“Good evening, Los Angeles. I’m happy to be able to share great music with a great audience. On behalf of my colleagues I’d like to say how glad we are to be here, and so, thank you for coming. Thank you very much.”
That was how El Cigala, one of Spain’s most popular flamenco singers, kicked off his concert at the Hollywood Bowl on Wednesday night.
But the truth was very different. On Tuesday evening, the night before the performance, his wife of 25 years, Amparo Fernández, had died.
El Cigala performed like a professional, putting aside his pain to give a taste of life to others
Little did the audience know that 45 minutes before taking the stage, El Cigala had arrived in his dressing room wearing pajamas, his eyes covered by sunglasses. Leaning against his bass player, Yelsy Heredi, he seemed beyond consolation.
As the minutes passed, he and Julio César Fernández, his road manager and son, began dressing. Diego asked for an eye bath and nasal spray, but insisted that he couldn’t go on: “I can’t, I can’t, I can’t,” he mumbled. But he could, more so than on any other night, turning the performance into a tribute to Amparo.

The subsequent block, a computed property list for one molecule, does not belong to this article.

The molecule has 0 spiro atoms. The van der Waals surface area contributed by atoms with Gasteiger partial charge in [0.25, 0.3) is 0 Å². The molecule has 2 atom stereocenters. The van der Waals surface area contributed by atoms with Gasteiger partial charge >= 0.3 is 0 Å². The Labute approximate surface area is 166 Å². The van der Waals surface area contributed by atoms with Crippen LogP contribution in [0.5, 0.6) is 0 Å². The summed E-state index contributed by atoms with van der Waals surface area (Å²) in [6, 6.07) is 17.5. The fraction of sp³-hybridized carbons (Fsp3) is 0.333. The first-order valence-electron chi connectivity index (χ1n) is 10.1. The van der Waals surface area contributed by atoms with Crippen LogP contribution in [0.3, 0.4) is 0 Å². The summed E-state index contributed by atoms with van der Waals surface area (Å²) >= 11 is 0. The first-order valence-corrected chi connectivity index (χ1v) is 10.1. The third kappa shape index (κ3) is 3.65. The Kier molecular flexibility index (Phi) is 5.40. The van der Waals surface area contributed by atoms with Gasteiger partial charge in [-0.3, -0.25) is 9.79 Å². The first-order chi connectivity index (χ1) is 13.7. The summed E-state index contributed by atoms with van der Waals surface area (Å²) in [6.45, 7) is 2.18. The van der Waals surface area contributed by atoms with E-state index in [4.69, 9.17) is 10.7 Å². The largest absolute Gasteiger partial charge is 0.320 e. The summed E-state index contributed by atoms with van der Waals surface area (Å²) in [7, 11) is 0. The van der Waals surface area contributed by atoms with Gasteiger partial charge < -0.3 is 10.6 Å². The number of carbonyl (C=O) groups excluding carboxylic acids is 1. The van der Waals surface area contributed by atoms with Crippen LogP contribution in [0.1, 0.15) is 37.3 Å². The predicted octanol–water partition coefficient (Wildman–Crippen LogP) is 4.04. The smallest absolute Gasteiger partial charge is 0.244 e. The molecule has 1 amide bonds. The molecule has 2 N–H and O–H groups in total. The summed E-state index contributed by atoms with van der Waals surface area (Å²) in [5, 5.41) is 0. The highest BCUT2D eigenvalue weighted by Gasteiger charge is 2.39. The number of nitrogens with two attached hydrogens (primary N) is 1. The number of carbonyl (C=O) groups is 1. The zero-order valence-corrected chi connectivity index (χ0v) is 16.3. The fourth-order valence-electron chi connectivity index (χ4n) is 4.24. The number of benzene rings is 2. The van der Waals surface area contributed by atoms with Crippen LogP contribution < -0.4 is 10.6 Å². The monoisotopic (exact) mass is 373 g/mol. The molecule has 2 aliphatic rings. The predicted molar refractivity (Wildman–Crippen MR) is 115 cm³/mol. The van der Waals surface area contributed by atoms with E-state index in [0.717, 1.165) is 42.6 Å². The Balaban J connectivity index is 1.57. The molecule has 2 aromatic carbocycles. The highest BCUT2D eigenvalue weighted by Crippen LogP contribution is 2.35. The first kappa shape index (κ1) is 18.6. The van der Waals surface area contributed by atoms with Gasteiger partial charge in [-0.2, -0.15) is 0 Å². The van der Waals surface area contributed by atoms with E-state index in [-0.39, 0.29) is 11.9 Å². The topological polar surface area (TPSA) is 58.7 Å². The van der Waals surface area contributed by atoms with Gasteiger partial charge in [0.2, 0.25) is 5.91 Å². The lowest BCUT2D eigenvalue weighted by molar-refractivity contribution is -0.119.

During the previous six months, she had been being discreetly treated for the cancer from which she was suffering in Miami while El Cigala toured the United States.
But eventually, he began to suspect something was wrong, and eventually she told him the truth: that her insignificant tumor was taking control. On May 8, shortly after finding out, El Cigala gave an unforgettable performance at Carnegie Hall: Amparo had instructed him not to stop performing, to keep getting up on stage no matter what happened.
And he kept his promise by going out to perform in Los Angeles just hours after she died on Wednesday night, giving the show of his career, with each song taking on a special meaning: “In life there are loves that we can never forget,” he sang in Inolvidable (Unforgettable) and, from Vete de mí, “My hands are so hurt from clenching that I can no longer hold you.”
But there was not a trace of sentimentality in his performance, the intensity growing as he sang Soledad (Loneliness): “Forever to be in mourning. Oh, my solitude. Oh, come back now. You, come back now.”
The tension reached its peak in Está lloviendo ausencia (It’s raining absence): “And we part like this, without looking, without speaking, without kissing, without touching, we part as though it were nothing, each in a different direction, each with their destiny.”
There were no encores, and no confession at the end. El Cigala performed like a professional, putting aside his pain to give a taste of life to others.
The performance closed with Gracias a la vida (Thanks to life). And with that, his audience still unaware of what had happened, El Cigala left to board a plane for the Dominican Republic, where he now lives, and where his wife will be cremated in a private ceremony.